"It does! It makes me furious! But . . . I'm not angry at him." I pulled this up from somewhere deep inside myself, a recognition of my real angers and frustrations, not simply the easy targets. "I'm angry at the circumstances that left him an orphan and at the people who hurt him so badly that he doesn't believe he's worth loving. He's a good person and I'm not going to throw him away just because it'll be 'hard.'"

"I'm not suggesting that you throw him away, Jean."

"So what are you suggesting?!"

Xavier didn't answer immediately. "I suppose I am . . . wondering aloud . . . if a romantic relationship with Scott is the best thing for either of you. You've been good friends for three years and that's had a very positive impact on him. When you first met, he was still quite introverted and distrustful, was he not? Compare the Scott you knew then to the man he is now. Your friendship has had a great deal to do with that -­ and a romance wasn't required."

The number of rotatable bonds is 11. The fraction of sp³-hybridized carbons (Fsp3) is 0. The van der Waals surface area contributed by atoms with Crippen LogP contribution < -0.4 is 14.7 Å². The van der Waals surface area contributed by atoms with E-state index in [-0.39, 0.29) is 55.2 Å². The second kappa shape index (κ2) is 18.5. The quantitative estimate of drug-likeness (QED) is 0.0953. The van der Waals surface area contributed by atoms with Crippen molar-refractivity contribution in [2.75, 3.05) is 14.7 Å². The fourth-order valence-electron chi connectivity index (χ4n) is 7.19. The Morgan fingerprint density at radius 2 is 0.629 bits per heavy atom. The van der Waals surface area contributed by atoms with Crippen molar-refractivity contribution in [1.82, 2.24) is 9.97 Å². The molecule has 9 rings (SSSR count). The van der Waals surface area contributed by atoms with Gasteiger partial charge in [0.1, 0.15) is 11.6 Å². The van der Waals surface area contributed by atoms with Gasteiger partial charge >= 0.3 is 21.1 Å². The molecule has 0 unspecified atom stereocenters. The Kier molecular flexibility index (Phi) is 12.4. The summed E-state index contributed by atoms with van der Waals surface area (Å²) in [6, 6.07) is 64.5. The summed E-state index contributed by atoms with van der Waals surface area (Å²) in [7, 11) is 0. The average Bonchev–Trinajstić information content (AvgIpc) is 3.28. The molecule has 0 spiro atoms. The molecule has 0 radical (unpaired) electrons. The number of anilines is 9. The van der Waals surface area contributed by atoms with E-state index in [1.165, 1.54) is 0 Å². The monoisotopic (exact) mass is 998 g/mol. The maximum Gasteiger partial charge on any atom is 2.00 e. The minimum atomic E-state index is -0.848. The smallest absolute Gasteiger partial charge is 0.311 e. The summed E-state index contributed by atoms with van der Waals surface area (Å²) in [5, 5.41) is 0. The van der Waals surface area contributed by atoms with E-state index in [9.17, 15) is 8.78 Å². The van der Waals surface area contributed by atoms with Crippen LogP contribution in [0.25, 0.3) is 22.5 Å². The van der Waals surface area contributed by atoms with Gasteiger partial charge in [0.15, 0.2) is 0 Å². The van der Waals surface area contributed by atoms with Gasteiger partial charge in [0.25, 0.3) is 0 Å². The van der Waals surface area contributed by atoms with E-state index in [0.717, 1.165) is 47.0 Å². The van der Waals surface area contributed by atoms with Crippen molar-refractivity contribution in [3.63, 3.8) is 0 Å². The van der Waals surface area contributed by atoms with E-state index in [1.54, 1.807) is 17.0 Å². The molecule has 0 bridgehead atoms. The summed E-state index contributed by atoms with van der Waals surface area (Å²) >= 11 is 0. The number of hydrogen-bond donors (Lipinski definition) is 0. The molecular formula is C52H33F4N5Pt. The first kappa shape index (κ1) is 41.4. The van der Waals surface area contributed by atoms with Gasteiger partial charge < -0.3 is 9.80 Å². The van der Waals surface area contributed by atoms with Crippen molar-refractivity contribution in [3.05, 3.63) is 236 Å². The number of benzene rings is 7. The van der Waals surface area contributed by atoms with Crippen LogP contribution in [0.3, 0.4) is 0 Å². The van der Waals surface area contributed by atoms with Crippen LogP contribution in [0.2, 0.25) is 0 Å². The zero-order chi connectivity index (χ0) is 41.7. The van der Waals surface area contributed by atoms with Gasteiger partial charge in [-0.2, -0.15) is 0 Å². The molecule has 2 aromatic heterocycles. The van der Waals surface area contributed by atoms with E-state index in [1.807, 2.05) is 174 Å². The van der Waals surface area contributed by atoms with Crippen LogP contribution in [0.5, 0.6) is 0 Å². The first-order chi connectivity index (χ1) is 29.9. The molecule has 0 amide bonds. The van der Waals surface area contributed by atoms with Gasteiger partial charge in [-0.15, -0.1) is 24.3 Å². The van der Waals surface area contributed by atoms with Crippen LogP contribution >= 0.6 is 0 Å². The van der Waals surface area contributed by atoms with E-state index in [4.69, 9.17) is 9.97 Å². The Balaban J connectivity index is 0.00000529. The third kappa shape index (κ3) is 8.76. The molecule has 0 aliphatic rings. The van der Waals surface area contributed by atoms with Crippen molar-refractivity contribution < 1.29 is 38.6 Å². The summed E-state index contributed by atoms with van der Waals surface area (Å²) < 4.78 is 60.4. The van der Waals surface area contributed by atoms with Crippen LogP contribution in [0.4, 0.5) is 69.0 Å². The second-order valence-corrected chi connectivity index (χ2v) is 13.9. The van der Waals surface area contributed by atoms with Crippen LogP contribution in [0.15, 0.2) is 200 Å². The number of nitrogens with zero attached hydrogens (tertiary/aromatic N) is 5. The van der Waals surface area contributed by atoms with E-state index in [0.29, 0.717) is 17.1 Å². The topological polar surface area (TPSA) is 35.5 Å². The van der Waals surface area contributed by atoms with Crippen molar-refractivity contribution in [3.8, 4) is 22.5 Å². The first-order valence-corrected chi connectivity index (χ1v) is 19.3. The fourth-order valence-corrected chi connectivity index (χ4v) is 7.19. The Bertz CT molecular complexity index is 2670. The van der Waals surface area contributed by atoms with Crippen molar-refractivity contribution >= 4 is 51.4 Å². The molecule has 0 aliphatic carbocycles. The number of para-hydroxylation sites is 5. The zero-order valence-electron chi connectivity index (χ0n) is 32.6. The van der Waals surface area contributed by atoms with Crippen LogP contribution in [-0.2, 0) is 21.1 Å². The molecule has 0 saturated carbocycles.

I rubbed at my temples. "It's not required now, professor. I'm not doing this to . . . fix him. It's not a pity fuck." I winced. "Sorry. Language, I know. But I do love him. I just finally figured that out. I want to be with him."

Again, the professor didn't answer immediately but glanced away into the depths of the fireplace, and I felt a very slight mental shift, like a breeze on skin. For an instant, a mere blink of time, an edge of his mind unsealed enough to grant me a devastating peak inside. Hiding there, mostly shielded and all suppressed, I glimpsed anger, envy and a dangerous desire.

The professor didn't want me with Scott because he wanted me for himself.

Shock went through me in lightning-wild electricity. It became an earthquake shaking my foundations, shattering my world like the collapse of a temple, or an ideal. Charles Xavier was not a god. And every shield that I had snapped up in self-protection. Because he was already shielding himself so tightly, he didn't realize it. And because he was looking away, he didn't see the scandalized expression that skittered across my face before I could catch and contain it.